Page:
Studies have shown that good treatment of depression, alcohol abuse, and drug abuse can decrease the number of suicides. So does follow-up contact with those who have made a suicide attempt.
In many countries, people at high risk of hurting themselves can check themselves into a hospital emergency department. In some countries or states, a doctor, judge, or police officer can force a person to go to the hospital if they seem suicidal, even if the person does not want to go.[source?] The person will be watched closely at the hospital to make sure they do not hurt themselves. A doctor or mental health professional will decide whether the person needs to go to a psychiatric hospital.
"SOS Signs of Suicide" is a suicide prevention program used in secondary schools for students between 13 and 17 years old. The program educates students about suicide and tests them for suicide risk. Students who have done this program make fewer suicide attempts than students who have not done the program.
Suicide hotlines, and crisis intervention centers help students at high risk. They help people who have suicidal thoughts.
A suicide risk assessment looks at how likely a person is to attempt suicide. A good assessment can help prevent suicide. It is also the first step in coming up with a treatment plan. Even though suicide risk assessments are very important, they are usually not done. Many mental health care workers have little or no training in how to do a suicide risk assessment.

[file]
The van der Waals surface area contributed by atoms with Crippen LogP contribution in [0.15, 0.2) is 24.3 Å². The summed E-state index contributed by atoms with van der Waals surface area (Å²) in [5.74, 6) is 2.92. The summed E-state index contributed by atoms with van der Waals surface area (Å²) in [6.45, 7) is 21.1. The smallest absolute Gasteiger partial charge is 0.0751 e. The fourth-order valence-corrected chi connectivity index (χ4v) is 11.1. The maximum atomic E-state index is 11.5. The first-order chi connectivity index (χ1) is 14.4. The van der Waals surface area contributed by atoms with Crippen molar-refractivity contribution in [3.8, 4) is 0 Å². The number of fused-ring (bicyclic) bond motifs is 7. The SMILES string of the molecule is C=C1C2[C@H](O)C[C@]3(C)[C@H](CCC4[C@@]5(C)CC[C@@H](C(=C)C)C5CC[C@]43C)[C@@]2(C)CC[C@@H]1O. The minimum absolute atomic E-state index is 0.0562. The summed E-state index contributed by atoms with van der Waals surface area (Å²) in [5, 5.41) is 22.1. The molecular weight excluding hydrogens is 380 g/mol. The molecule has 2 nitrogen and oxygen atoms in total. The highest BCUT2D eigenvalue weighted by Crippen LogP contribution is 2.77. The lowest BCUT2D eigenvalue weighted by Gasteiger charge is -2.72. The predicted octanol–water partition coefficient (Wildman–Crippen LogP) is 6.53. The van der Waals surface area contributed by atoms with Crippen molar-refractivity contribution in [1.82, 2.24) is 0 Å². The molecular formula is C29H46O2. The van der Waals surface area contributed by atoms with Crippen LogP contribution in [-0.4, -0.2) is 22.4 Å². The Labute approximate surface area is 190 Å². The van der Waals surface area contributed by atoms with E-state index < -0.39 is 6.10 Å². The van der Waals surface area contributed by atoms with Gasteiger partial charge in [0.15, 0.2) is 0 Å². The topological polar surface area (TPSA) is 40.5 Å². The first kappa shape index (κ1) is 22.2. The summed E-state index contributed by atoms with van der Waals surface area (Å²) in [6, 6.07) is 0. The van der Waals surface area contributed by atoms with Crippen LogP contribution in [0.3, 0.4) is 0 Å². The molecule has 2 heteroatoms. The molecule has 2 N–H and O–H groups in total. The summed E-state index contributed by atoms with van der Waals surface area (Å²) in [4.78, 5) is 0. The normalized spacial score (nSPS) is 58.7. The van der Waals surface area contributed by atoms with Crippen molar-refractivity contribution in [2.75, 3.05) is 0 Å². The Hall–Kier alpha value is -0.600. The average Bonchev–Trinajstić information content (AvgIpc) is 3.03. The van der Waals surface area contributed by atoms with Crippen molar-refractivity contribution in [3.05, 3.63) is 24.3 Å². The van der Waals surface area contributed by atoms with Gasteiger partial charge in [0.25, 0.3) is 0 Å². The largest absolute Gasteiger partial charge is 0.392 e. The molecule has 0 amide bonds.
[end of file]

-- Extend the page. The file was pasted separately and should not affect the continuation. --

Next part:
Worldwide, suicide rates have increased by 60% in the past 45 years, mainly in the developing countries. As of 2006:
- Suicide was the tenth leading cause of death in the world
- About a million people die of suicide every year (this means that 16 out of every 100,000 people in the world died from suicide every year)
- A person completed suicide every 40 seconds
According to 2007 information, suicides happen twice as often as homicides in the United States. Suicide is the 11th leading cause of death in the country, ahead of liver disease and Parkinson's disease.
Suicide rates vary a great deal across the world. Lithuania has the highest suicide rate.
30% of deaths by suicide are by people who are intoxicated.(Source: SAMSHA)
In the United States, suicide has been increasing for African American teens. Native Americans and whites have the highest rate of suicide in the United States.More blacks than whites have committed suicide during the COVID-19 pandemic. White men are most likely to commit suicide. White males account for nearly 70% of suicide deaths. Middle-aged white men have the highest suicide rate.
The most common ways of death by suicide are not the same in every country. In different areas, they include hanging, pesticide poisoning, and firearms.
A 2008 report compared 56 countries using information from the World Health Organization. It found that:
- Hanging was the most common method in most of the countries. 53% of men who committed suicide, and 39% of women, used hanging.